A storm of cosmic rays apparently caused by sunspots today knocked out for about 13 hours a vital satellite that relays data from the space shuttle Challenger to scientists on Earth.
The "cosmic hit" dealt another setback to Challenger's most important scientific experiment -- a powerful new imaging radar system that was to map large parts of the world.
The radar had already lost almost two days of observation time because of a faulty antenna on the shuttle.
The stricken craft is NASA's Tracking and Data Relay Satellite (TDRS), 22,400 miles above the equator over the south Atlantic. It is designed to dump its computer memory to Earth if it is hit by cosmic rays and must be reloaded with new instructions before its memory is restored.
After the TDRS went down about 9 a.m. EDT, engineers spent all day reprogramming its memory, and Mission Control said the satellite was working again at 10:05 p.m. EDT.
"I'm not sure what happened to the satellite, and I'm not sure anyone knows right now," Flight Director Cleon Lacefield said at the Johnson Space Center in Houston. "All I know is that its memory was wiped out . . . . "
The satellite is essential to the Earth-scanning radar. The radar picks up so much information that it must relay the data through its own high-speed antenna to the satellite, which in turn transmits it to Earth.
"We only are observing our high-priority sites right now," said Dr. Charles Elachi of California's Jet Propulsion Laboratory where the imaging radar was built. "Our estimate is we'll get no more than 50 or 60 percent of what we started out to get and we'll lose complete areas that we had planned to map with our radar."
Among the parts of the world the radar had planned to map but will probably lose are the entire Amazon River basin, the islands that make up Indonesia and the treacherous seas off the Cape of Good Hope, where waves of unusual size propagate to create a great hazard to shipping.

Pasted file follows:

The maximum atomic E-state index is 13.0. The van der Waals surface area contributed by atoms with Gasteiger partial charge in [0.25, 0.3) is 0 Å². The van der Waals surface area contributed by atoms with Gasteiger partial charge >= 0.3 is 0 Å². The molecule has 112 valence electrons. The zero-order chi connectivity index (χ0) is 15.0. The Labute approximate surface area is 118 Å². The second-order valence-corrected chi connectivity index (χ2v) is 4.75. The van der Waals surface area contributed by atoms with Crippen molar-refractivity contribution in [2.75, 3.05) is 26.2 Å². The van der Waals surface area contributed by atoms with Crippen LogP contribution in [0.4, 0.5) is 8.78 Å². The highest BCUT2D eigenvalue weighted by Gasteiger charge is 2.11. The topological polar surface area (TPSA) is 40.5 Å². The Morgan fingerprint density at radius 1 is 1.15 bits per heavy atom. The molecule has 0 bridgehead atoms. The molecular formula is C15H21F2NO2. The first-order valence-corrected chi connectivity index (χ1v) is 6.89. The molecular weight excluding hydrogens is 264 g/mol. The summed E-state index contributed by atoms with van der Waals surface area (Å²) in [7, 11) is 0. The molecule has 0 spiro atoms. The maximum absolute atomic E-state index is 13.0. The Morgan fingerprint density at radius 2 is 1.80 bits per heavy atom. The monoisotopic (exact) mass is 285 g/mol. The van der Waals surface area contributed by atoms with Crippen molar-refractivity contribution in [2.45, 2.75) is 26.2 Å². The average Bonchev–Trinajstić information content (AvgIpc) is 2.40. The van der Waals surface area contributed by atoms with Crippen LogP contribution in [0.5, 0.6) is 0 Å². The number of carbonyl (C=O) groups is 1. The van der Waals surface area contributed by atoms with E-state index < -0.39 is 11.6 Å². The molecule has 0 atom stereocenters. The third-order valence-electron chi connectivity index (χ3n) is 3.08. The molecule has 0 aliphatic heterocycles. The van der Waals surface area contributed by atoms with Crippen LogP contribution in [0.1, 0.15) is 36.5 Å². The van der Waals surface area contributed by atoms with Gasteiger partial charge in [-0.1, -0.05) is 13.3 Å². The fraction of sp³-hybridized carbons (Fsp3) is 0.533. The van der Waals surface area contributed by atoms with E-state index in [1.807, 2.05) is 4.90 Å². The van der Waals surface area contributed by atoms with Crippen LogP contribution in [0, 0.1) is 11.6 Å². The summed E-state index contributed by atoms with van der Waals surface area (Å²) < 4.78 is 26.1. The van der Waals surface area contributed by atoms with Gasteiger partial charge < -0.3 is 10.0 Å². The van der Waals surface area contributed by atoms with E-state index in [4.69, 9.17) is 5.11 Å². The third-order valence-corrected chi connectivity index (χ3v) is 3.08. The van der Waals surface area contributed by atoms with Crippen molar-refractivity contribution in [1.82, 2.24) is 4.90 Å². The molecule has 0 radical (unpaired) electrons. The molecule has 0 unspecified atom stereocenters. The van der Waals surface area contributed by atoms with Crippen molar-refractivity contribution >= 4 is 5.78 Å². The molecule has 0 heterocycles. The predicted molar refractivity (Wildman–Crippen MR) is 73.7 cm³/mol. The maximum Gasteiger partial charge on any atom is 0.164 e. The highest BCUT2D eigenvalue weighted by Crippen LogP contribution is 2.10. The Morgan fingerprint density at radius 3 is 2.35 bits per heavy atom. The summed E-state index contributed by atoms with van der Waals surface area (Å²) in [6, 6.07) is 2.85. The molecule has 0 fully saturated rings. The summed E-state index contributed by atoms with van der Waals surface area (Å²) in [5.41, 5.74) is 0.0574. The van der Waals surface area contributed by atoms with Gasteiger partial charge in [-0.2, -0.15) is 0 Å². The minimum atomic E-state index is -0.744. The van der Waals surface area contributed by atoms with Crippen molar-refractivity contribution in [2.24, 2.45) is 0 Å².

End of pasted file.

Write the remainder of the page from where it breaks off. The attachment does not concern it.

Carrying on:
The high-priority sites that have been saved include Mount Shasta in the Cascade Mountain range in the western United States, huge wheat fields in Illinois, forests in West Germany and Florida, the Imperial Valley in California and ocean areas off the coast of Chile and in the North Sea where dangerous waves similar to those off the Cape of Good Hope often form without warning.
Meanwhile, tropical storm Josephine was gathering strength east of the Bahamas and posing a potential threat to Challenger's Saturday landing in Florida, from which it took off last Friday. Josephine had winds as high as 50 miles per hour today and appeared to be moving west-northwest at about five miles an hour.
"We have a high-pressure ridge above the Cape Canaveral that may push the storm through the Cape on Thursday," Lacefield said. "At the same time, we have a low-pressure system coming in from the west that could slow Josephine up and bring it near the Cape around landing day."
When he was asked if "there were any pools" being made in the Mission Control Center against a Cape landing, Lacefield replied: "Well, we are flying with Crippen."
His comment brought laughter because Challenger Commander Robert L. Crippen has been the commander of both previous shuttle flights targeted for landing at Florida's Kennedy Space Center that were "waved off" to California's Edwards Air Force Base because of bad weather at the Cape.
The shuttle crew of seven is now in the fourth day of an eight-day mission. Earlier today the cabin temperature suddenly rose to an uncomfortable 90 degrees Fahrenheit after the astronauts were told to dump the craft's waste water tanks with their heaters on so as to clear any ice that may have formed on outside vents.
On the previous shuttle mission, ice had blocked the vents and the astronauts had to knock it loose with the shuttle's mechanical arm.
But the only sign that it was warm came later during a live telecast of the crew's activities. All were in shirtsleeves, and astronaut Kathryn D. Sullivan, scheduled on Thursday to become the first American woman to walk in space, was wearing light-blue shorts.
Though they were in the fourth day in orbit, the crew members were so busy that they hardly had been heard from. Crippen and astronaut Sally K. Ride were doing almost all the talking. Navy oceanographer Paul Scully-Power had said only one thing since being spaceborne.
Canadian Navy Cmdr. Marc Garneau kept silent in spite of pleas from the Canadian press that he say something about being the first Canadian to go into space.
So laconic is Garneau that Canadian reporters refer to him as "the Right Stiff."